There has been a little discussion during judging about the golden ratio. I thought I might do a little research and find out what all the fuss was about. I found a lot of useful information on Wikipedia and recommend that article to anyone wishing to find out more. I will summarize my understanding of the concept.
The golden ratio seems to be a mathematical oddity that was described by the great classical mathematicians Pythagoras and Euclid, but may go back further that that. Simply stated you can divide a line such that the ratio of the two segments is the same as the ratio of the larger segment to the entire line. It can be expressed algebraically as a/b = (a+b)/a. This point occurs roughly 62% along the line. The actual point is an irrational number like pi (the ratio of the circumference to the diameter of a circle). By coincidence this ratio occurs naturally when you draw a 5 pointed star.
There is no evidence that it was used in classical sculpture or architecture until it was asserted in 1509 by Luca Pacioli in his 3 volume work De Divina Proportione (The divine proportion). Leonardo Davinci, a contemporary of Pacioli illustrated the divine principle in his famous drawing of the Vitruvian man. In this picture Davinci attempted to describe the proportions of the human frame. The rectangle drawn over the figure, and various other measurements conform to the golden ratio. (A golden ratio rectangle has the long and short lengths in the divine or golden ratio to each other.)
Pacioli asserted that the divine proportion is naturally pleasing and an intuitive principle of aesthetics found both in nature and in classical design. He quoted many examples. Perhaps he was selective in the examples he chose, failing to mention examples that failed to meet the criteria. Needless to say Paicioli’s work was very influential and the divine proportion was incorporated into a lot of subsequent art, architecture and even book design.
It is common advice in photographic books to place the horizon and also the subject of a picture off centre. This is seen to be more pleasing than a symmetrical central composition. The rule of thirds (67%) is often quoted. The golden ratio would suggest a slightly more central placement (62%) would be better.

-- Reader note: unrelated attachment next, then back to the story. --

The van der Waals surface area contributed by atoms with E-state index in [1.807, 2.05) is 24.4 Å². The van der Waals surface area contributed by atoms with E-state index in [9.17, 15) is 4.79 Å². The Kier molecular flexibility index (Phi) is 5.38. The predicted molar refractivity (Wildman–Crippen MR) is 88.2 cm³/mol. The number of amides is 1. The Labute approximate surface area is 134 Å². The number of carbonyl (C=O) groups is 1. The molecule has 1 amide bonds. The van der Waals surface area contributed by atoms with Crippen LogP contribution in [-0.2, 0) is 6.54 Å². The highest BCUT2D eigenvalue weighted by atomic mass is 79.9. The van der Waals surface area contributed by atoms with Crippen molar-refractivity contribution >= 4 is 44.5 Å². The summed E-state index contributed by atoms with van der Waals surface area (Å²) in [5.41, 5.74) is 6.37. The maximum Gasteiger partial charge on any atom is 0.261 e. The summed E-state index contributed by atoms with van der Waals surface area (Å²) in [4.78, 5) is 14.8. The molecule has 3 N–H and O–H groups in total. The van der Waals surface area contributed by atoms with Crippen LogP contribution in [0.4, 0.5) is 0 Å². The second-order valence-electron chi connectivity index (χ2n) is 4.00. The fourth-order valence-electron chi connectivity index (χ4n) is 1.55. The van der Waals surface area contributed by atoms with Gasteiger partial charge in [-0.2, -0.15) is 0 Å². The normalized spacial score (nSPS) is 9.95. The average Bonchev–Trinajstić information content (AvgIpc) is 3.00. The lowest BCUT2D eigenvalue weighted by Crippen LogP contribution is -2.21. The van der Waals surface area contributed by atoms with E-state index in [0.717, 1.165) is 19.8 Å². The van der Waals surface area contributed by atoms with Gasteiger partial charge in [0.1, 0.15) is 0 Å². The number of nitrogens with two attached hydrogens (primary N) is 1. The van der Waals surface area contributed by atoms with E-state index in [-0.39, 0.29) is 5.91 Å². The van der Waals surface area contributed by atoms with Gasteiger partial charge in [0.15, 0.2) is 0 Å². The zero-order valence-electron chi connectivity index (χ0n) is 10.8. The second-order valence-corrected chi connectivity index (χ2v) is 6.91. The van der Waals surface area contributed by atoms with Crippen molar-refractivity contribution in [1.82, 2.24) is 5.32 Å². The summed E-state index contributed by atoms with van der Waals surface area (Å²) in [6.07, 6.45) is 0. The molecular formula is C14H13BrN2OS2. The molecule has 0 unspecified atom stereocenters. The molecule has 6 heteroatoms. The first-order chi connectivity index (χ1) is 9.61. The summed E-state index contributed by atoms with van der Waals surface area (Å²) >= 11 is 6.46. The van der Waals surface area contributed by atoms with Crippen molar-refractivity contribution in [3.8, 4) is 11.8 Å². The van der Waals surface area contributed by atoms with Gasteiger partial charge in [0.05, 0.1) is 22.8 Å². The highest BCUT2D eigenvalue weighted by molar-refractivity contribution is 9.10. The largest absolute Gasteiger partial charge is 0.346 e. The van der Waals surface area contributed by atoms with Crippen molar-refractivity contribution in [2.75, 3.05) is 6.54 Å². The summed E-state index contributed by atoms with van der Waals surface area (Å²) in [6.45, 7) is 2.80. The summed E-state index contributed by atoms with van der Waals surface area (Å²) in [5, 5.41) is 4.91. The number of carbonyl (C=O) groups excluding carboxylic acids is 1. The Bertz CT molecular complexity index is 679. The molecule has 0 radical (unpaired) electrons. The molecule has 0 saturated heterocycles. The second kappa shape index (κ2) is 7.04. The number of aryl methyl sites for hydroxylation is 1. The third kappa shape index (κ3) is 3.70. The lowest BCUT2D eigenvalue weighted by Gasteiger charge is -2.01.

At this point I decided to do an experiment of my own. I visited several photographic websites and downloaded 53 consecutive first prize winning photographs. I selected the centre of interest in the photograph, then measured the distance to the edge of the photograph from this point. I did this both vertically and horizontally. If a horizon was evident, I also measured the distance to the horizon. Hypothetically if Paicolis assertion about the golden ratio holds true, there should be a preponderance for horizons and focal points at 62% across the picture.
What I actually found was that there was a gradient with the least objects placed at the edge of the picture and the most close to the centre. The golden ratio was more often selected than the one third point, however the central region was more often selected than either. So what is the meaning of that? The centre according to the books is least recommended. I wonder if what is happening is that many objects are placed centrally on a vertical axis and to one side of the horizontal plane, or vice versa. Regardless it seems that the centre is not as bad as the books would suggest. It would seem better advice to warn against placing the object at the very edge of the picture. That is if you want to win first prize.
At the end of the day I am heartened by Arthur’s advice that there are no rules of composition, only techniques.